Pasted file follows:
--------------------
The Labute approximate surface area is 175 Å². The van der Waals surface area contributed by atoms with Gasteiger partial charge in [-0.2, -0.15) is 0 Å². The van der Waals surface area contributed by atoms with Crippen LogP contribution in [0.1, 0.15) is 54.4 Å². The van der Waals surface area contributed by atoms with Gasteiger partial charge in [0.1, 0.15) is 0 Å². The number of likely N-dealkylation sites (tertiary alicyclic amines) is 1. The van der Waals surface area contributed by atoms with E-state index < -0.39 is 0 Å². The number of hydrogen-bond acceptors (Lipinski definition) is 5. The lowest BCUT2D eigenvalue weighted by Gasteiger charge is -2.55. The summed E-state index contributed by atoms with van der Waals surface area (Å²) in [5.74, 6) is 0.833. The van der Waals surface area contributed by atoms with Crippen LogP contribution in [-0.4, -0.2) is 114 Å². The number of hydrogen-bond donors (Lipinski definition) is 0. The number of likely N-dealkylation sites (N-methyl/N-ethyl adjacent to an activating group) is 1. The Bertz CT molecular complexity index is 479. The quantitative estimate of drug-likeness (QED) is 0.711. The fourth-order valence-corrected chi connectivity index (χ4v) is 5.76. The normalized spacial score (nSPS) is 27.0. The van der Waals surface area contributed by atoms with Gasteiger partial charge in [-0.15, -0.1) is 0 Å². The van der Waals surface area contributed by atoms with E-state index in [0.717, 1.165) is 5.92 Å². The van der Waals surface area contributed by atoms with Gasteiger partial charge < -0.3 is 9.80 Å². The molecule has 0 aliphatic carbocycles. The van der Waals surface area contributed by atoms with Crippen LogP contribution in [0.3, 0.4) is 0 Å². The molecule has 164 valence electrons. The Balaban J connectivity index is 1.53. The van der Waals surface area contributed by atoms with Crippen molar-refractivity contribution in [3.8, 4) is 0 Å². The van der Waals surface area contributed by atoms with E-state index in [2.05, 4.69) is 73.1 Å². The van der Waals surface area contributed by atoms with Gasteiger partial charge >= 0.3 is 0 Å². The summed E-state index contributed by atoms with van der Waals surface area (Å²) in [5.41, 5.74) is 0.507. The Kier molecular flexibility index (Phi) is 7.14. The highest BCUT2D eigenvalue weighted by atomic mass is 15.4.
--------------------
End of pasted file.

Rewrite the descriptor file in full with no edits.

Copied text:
The Labute approximate surface area is 175 Å². The van der Waals surface area contributed by atoms with Gasteiger partial charge in [-0.2, -0.15) is 0 Å². The van der Waals surface area contributed by atoms with Crippen LogP contribution in [0.1, 0.15) is 54.4 Å². The van der Waals surface area contributed by atoms with Gasteiger partial charge in [0.1, 0.15) is 0 Å². The number of likely N-dealkylation sites (tertiary alicyclic amines) is 1. The van der Waals surface area contributed by atoms with E-state index < -0.39 is 0 Å². The number of hydrogen-bond acceptors (Lipinski definition) is 5. The lowest BCUT2D eigenvalue weighted by Gasteiger charge is -2.55. The summed E-state index contributed by atoms with van der Waals surface area (Å²) in [5.74, 6) is 0.833. The van der Waals surface area contributed by atoms with Crippen LogP contribution in [-0.4, -0.2) is 114 Å². The number of hydrogen-bond donors (Lipinski definition) is 0. The number of likely N-dealkylation sites (N-methyl/N-ethyl adjacent to an activating group) is 1. The Bertz CT molecular complexity index is 479. The quantitative estimate of drug-likeness (QED) is 0.711. The fourth-order valence-corrected chi connectivity index (χ4v) is 5.76. The normalized spacial score (nSPS) is 27.0. The van der Waals surface area contributed by atoms with Gasteiger partial charge in [-0.15, -0.1) is 0 Å². The van der Waals surface area contributed by atoms with E-state index in [0.717, 1.165) is 5.92 Å². The van der Waals surface area contributed by atoms with Gasteiger partial charge < -0.3 is 9.80 Å². The molecule has 0 aliphatic carbocycles. The van der Waals surface area contributed by atoms with Crippen LogP contribution in [0.3, 0.4) is 0 Å². The molecule has 164 valence electrons. The Balaban J connectivity index is 1.53. The van der Waals surface area contributed by atoms with Crippen molar-refractivity contribution in [3.8, 4) is 0 Å². The van der Waals surface area contributed by atoms with E-state index in [2.05, 4.69) is 73.1 Å². The van der Waals surface area contributed by atoms with Gasteiger partial charge >= 0.3 is 0 Å². The summed E-state index contributed by atoms with van der Waals surface area (Å²) in [5.41, 5.74) is 0.507. The Kier molecular flexibility index (Phi) is 7.14. The highest BCUT2D eigenvalue weighted by atomic mass is 15.4.